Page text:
I monitor Twitter on a daily basis for news about landmines. In the wake of Saturday’s massacre of 28 people riding a Nairboi-bound bus near the Kenyan border town of Mandera by members of the Al Shabaab militia (Reuters), I saw several posts on Twitter suggesting radical measures to close the border between Somalia and Kenya:
The anger of the writers and posters is understandable: many of their fellow Kenyans have been killed by a militia that is based in another country. The use of landmines to secure the border is an easy-sounding solution, but one that will result in many more civilian casualties and not protect Kenyans. As examples, the French and Rhodesian governments placed “cordon sanitaires” on the borders which, despite multiple layers of minefields, barbed-wire, machine gun emplacements and electronic monitoring, completely failed to prevent incursions by rebel groups which seized power in Algeria and Zimbabwe. Two modern minefields, on the Korean Peninsula and in Western Sahara, also fail to prevent people from crossing the borders or provide a lasting solution to the conflict between the peoples on either side.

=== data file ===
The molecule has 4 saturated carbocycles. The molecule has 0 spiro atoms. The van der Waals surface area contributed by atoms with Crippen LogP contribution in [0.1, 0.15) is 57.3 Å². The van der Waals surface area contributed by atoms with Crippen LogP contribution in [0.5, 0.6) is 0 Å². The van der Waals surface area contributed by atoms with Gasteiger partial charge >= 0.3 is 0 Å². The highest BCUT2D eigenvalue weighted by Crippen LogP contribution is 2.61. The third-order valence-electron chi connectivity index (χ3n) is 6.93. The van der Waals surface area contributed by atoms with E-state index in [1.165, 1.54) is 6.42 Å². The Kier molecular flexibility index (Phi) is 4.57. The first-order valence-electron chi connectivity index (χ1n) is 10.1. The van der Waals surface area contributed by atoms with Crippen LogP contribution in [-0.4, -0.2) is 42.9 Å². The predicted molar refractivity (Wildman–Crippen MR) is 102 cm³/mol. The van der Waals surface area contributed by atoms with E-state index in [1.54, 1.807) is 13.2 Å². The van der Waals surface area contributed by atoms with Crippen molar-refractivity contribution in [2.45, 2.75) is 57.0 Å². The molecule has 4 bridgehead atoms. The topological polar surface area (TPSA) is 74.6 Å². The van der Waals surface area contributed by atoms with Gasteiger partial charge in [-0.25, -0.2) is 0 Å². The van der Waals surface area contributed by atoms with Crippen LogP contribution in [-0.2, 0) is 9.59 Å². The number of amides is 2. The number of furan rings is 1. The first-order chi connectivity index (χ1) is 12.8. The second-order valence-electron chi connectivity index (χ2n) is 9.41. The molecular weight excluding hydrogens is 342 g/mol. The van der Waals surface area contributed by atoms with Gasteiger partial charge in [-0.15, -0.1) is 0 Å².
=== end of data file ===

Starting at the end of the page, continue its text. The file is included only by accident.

Kenyans are not the only ones to suggest using landmines to protect borders. Others I have seen recently include Indians:
I doubt that those recommending the use of landmines are representative of their fellow citizens, but I do find it troubling to see any proposals to secure borders with landmines. Landmines are not the solution to any border issue. Civilians are inevitably the victims of these minefields and if anything, active minefields harden the conflict and make finding a permanent resolution more difficult (again, see Korea and Western Sahara). Fences and minefields do not make good neighbors. Communication and understanding make good neighbors while minefields make enemies.
Michael P. Moore
November 24, 2014
Moe (at) landminesinafrica (dot) org